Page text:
International health watchdog calls on experts to discuss rapid spread of monkeypox, the Telegraph reports
The latest spread of monkeypox virus has prompted the World Health Organization (WHO) to convene an emergency meeting, Britain’s Telegraph reported Friday. Usually confined to forested areas of West and Central Africa, the disease has been spreading rapidly in a number of European countries since early May, as well as the US and Australia.
According to the report, the mechanisms behind the transmission of the virus and possible vaccination strategies are high on the agenda of the meeting. dr. Mike Ryan, executive director of the WHO Health Emergencies Program, is reportedly attending the discussion.
The paper claims that the WHO is investigating whether smallpox vaccines can be used effectively to tackle the spread of monkeypox.
Meanwhile, the UK government has already ordered additional supplies of the smallpox vaccine, which will be given to people who may have been exposed to monkeypox, the Telegraph reported. On top of the 5,000 doses currently on hand by UK authorities, an order has been placed for a further 20,000 injections, according to the report.
UK Health Secretary Sajid Javid said on Friday that a further 11 cases of monkeypox had been identified, doubling the number of known infections in the country.
The newspaper report says that at least six of the confirmed cases in the UK have been detected among gay or bisexual men. However, the UK Health Security Agency (UKHSA) has clarified that most of the cases are unrelated.
Authorities believe the first person to test positive for the disease in Britain has recently returned from Nigeria, the newspaper claims.
On Friday, Germany confirmed its first case of monkeypox, as did France, bringing the number of countries affected by the virus outside the African regions where it is endemic to 11, including Australia, Belgium, Canada, Italy, Portugal, Spain , Sweden. , and the US.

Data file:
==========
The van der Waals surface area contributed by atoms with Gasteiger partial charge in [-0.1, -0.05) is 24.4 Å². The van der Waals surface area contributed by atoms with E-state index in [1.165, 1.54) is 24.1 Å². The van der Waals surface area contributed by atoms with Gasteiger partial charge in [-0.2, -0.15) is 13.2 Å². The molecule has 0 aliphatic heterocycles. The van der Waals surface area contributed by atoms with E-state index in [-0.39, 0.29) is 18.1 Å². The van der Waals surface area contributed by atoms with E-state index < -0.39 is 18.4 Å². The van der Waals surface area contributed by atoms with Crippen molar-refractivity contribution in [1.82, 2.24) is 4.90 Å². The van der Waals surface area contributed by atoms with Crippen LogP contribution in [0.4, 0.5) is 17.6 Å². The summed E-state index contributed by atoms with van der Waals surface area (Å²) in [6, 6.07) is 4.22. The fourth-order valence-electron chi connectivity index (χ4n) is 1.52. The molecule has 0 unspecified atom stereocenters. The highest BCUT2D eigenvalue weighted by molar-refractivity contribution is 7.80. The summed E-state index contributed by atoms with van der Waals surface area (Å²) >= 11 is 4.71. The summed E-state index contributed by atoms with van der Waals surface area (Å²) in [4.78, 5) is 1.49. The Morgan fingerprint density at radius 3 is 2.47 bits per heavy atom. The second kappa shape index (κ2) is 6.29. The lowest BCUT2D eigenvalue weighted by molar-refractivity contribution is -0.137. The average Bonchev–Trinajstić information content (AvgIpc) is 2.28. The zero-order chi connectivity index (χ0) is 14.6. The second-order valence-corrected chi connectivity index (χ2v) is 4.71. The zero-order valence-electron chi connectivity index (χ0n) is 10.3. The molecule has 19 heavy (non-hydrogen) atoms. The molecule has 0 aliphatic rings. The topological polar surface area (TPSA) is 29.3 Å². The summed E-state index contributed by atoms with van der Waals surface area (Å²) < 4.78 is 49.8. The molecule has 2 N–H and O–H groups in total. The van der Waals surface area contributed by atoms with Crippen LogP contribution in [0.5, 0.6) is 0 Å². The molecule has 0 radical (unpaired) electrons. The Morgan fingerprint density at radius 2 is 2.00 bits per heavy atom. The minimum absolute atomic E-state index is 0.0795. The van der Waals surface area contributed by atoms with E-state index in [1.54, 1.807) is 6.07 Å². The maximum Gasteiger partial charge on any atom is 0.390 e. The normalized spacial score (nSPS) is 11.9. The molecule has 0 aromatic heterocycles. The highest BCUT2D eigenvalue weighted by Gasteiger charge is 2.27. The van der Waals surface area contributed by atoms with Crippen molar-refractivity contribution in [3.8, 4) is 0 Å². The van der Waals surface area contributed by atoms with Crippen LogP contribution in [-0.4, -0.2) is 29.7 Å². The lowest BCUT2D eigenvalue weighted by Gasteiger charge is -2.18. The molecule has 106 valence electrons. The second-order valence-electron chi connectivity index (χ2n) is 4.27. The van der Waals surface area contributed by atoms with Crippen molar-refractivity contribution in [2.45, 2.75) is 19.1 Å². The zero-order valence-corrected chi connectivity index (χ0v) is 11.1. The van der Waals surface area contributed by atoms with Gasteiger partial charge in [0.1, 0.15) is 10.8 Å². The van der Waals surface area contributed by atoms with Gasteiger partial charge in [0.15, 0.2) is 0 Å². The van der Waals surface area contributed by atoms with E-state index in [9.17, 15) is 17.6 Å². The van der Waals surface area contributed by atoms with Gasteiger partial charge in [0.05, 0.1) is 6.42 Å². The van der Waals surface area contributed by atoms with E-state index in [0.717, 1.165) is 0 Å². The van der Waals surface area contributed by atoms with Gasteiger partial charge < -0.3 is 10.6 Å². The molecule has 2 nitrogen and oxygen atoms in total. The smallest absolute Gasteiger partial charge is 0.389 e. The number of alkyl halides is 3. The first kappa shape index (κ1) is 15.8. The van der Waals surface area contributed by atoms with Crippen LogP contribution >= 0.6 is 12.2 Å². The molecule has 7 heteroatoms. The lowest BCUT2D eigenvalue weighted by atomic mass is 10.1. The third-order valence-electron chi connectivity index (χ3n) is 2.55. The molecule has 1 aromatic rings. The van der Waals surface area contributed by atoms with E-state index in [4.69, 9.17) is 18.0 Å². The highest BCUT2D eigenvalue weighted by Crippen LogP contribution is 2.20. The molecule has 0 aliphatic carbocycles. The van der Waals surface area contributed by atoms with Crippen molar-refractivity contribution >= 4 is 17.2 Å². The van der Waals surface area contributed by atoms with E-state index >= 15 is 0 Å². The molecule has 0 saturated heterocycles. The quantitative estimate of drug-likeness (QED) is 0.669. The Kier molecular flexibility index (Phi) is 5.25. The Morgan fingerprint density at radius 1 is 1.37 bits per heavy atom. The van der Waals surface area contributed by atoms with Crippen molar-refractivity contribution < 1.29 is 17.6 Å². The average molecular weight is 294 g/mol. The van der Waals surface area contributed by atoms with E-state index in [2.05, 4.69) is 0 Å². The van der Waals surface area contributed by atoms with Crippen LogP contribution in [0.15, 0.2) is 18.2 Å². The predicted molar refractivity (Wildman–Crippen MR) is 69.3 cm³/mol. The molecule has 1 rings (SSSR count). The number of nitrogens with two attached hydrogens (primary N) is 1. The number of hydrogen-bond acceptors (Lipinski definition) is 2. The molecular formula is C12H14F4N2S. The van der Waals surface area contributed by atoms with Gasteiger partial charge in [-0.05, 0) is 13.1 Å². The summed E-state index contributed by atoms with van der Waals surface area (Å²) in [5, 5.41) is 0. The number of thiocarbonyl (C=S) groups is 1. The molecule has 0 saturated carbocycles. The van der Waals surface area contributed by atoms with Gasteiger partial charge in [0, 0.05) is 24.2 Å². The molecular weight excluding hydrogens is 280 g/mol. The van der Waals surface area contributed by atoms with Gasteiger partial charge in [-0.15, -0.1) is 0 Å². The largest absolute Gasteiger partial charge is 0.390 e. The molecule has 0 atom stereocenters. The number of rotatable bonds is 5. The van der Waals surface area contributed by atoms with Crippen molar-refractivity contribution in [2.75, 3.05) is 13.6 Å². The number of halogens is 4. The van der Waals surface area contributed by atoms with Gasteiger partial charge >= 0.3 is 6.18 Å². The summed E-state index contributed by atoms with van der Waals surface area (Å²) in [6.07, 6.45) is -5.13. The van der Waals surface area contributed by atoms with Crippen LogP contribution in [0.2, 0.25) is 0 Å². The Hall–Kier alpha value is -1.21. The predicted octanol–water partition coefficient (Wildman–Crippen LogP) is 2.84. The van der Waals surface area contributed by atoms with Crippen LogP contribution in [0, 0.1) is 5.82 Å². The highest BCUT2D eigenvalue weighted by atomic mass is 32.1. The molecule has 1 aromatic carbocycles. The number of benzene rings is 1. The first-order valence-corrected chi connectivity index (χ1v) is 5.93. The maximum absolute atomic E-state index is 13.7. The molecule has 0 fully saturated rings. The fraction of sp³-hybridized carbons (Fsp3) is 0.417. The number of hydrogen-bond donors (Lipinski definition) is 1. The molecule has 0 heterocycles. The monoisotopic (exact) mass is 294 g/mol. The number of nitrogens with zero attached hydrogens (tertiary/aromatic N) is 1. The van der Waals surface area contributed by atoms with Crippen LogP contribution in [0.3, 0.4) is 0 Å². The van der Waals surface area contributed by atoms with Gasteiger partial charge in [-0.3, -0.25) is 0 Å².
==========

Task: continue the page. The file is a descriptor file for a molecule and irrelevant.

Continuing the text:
French authorities have revealed that the first person infected there is a 29-year-old man with no recent history of travel to areas it is traditionally associated with.
In Portugal, five cases of monkeypox have been confirmed in the Lisbon region, with 15 more currently under investigation. In neighboring Spain, 23 people are being observed for fear that they have contracted the virus. Sweden and Italy also recorded one case each.
Outside of Europe, Australia on Friday reported the first case of monkeypox in Melbourne in a man who had recently traveled to the UK, while another suspicious case is currently under investigation in Sydney.
On Thursday, Canadian health authorities confirmed the first two cases of the disease in the country, while investigating 17 more suspected infections in the province of Quebec.
The Public Health Agency of Canada (PHAC) released a statement saying that the country had never experienced this viral disease before.
On Wednesday, a single case of monkey pox was confirmed in the US state of Massachusetts. The local health department said the man had recently traveled to Canada. The authorities assured the public that they were taking steps to trace the contacts of the infected person. According to an official statement, the said case “poses no risk to the public, and the individual has been hospitalized and is in good condition”.
Monkeypox is mostly spread by wildlife in certain tropical areas of Africa; however, it can also be transmitted from animals to humans. It is not yet known which species are the natural reservoir of monkeypox, and the WHO suspects that they may be rodents.
“Contact with live and dead animals through hunting and consumption of wild game or bushmeat are known risk factors,” the WHO warned.
The incubation period can be between six and 21 days. The disease initially manifests itself in fever, headache, body aches and exhaustion. Patients also often develop a rash, which usually appears first on the face and later spreads to other parts of the body and forms scabs.
Outbreaks have occurred regularly in the Democratic Republic of the Congo (DRC) and Nigeria since the 1970s, but have mostly been confined to those areas.
On a more positive note, the virus is not known to spread easily among humans, and the risk to the general public is considered quite low.